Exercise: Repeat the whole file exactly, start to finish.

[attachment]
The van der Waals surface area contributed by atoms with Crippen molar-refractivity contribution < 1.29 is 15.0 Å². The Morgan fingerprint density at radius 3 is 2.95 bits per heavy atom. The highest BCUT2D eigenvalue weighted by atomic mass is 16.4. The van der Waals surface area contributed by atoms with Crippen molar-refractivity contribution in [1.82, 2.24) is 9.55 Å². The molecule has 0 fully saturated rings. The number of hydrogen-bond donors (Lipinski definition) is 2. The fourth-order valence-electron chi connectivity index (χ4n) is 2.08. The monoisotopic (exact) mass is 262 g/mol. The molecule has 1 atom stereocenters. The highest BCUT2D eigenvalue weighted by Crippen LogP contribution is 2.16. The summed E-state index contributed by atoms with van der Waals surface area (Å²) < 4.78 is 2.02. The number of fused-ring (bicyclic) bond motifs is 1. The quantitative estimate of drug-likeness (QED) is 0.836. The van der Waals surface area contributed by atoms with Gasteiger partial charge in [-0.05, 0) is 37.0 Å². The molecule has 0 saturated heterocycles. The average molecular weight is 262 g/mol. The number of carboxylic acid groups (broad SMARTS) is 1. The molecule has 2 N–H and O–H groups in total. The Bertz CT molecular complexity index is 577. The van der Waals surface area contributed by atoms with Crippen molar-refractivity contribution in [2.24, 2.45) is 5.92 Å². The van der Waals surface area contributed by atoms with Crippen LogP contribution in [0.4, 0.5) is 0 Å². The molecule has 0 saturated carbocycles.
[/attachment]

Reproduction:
The van der Waals surface area contributed by atoms with Crippen molar-refractivity contribution < 1.29 is 15.0 Å². The Morgan fingerprint density at radius 3 is 2.95 bits per heavy atom. The highest BCUT2D eigenvalue weighted by atomic mass is 16.4. The van der Waals surface area contributed by atoms with Crippen molar-refractivity contribution in [1.82, 2.24) is 9.55 Å². The molecule has 0 fully saturated rings. The number of hydrogen-bond donors (Lipinski definition) is 2. The fourth-order valence-electron chi connectivity index (χ4n) is 2.08. The monoisotopic (exact) mass is 262 g/mol. The molecule has 1 atom stereocenters. The highest BCUT2D eigenvalue weighted by Crippen LogP contribution is 2.16. The summed E-state index contributed by atoms with van der Waals surface area (Å²) < 4.78 is 2.02. The number of fused-ring (bicyclic) bond motifs is 1. The quantitative estimate of drug-likeness (QED) is 0.836. The van der Waals surface area contributed by atoms with Gasteiger partial charge in [-0.05, 0) is 37.0 Å². The molecule has 0 saturated heterocycles. The average molecular weight is 262 g/mol. The number of carboxylic acid groups (broad SMARTS) is 1. The molecule has 2 N–H and O–H groups in total. The Bertz CT molecular complexity index is 577. The van der Waals surface area contributed by atoms with Crippen molar-refractivity contribution in [2.24, 2.45) is 5.92 Å². The van der Waals surface area contributed by atoms with Crippen LogP contribution in [0.4, 0.5) is 0 Å². The molecule has 0 saturated carbocycles.